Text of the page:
The present invention relates to a system, method, and article of manufacture for presenting automated neuropsychological assessment tests to a test subject. The invention offers a variety of features. For example, a library of automated individual neuropsychological testing program modules can be run in the present invention. For example, a test administrator may be presented with a library including a plurality of automated individual neuropsychological assessment tests. Each individual test may be configured by controlling a variety of parameters or variables (for example, a time for allowing stimuli to remain displayed). Some of the individual tests are enhanced versions of tests from the standard ANAM test battery. For example, the Sternberg Memory Search test has been enhanced to include a control feature that allows the test administrator to include a control to set a minimum time for viewing a stimulus set. Others of the tests are newly created neuropsychological tests. Further, the present invention has multi-media functionality useful for broadening the use of the computerized neuropsychological testing program modules. For example, audio and/or animated instructions can be used.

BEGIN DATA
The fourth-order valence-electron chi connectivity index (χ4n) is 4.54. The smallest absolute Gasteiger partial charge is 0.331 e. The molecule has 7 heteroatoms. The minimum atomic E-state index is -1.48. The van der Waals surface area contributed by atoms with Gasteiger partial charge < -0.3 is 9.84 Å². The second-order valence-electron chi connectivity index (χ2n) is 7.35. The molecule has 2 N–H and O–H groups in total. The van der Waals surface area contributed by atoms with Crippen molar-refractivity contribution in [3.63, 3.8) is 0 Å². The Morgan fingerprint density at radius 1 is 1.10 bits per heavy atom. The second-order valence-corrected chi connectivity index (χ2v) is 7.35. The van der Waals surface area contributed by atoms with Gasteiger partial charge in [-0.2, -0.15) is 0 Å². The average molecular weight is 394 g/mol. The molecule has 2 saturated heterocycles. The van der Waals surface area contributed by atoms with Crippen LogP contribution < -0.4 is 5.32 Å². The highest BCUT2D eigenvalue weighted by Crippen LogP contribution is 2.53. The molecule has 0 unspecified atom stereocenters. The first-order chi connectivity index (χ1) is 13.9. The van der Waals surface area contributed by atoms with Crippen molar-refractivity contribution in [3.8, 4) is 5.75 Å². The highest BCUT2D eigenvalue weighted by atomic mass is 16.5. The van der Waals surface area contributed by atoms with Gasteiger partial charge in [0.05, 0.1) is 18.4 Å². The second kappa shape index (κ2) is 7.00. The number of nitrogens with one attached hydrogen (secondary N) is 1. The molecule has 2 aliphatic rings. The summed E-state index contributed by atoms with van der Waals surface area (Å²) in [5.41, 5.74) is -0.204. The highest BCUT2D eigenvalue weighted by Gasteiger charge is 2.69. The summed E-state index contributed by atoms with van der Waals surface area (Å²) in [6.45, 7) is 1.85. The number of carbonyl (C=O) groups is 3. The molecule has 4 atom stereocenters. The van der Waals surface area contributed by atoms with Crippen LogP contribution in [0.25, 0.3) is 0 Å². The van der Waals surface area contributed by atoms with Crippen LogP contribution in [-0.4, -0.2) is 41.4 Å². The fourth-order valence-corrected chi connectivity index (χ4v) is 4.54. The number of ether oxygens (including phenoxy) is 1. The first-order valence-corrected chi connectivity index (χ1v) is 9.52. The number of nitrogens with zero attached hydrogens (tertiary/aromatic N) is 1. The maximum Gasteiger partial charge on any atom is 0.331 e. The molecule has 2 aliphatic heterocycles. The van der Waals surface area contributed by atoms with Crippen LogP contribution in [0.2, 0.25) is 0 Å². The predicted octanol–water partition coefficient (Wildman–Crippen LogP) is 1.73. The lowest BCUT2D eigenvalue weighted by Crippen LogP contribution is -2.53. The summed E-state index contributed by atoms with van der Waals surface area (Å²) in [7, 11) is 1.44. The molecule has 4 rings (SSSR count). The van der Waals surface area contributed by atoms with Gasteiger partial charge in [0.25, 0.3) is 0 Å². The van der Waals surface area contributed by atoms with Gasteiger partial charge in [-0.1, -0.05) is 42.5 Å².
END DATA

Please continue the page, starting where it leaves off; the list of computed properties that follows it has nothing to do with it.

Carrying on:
• [0035]
    Further, the present invention includes a feature in which neuropsychological testing personnel (NTP) can create their own unique combination of individual neuropsychological tests. As used herein, the phrase “neuropsychological testing personnel” refers to clinicians, researchers, programmers, test administrators, test subjects and others involved in the testing process. For example, if the test subject is being assessed for a specific condition, the present invention presents the NTP with an option in which they can choose a specific combination of individual assessment tests from the plurality of neuropsychological assessment tests in the library (that is, from the plurality of computer program modules). In this way, the NTP can create test batteries specifically designed for given conditions.
  • [0036]
    In addition to offering the NTP the ability to create unique batteries of neuropsychological assessment tests, the present invention also allows the NTP the option of altering specific parameters or switches for each test within the battery. Thus, the NTP is not bound by preconceived program constraints, as they have full control of the neuropsychological tests via options such as controlling the individual parameters of each test, the order of execution of the tests of the battery, the number of times each test within the battery is run, whether instructions are displayed for each test, and what language is displayed for each test.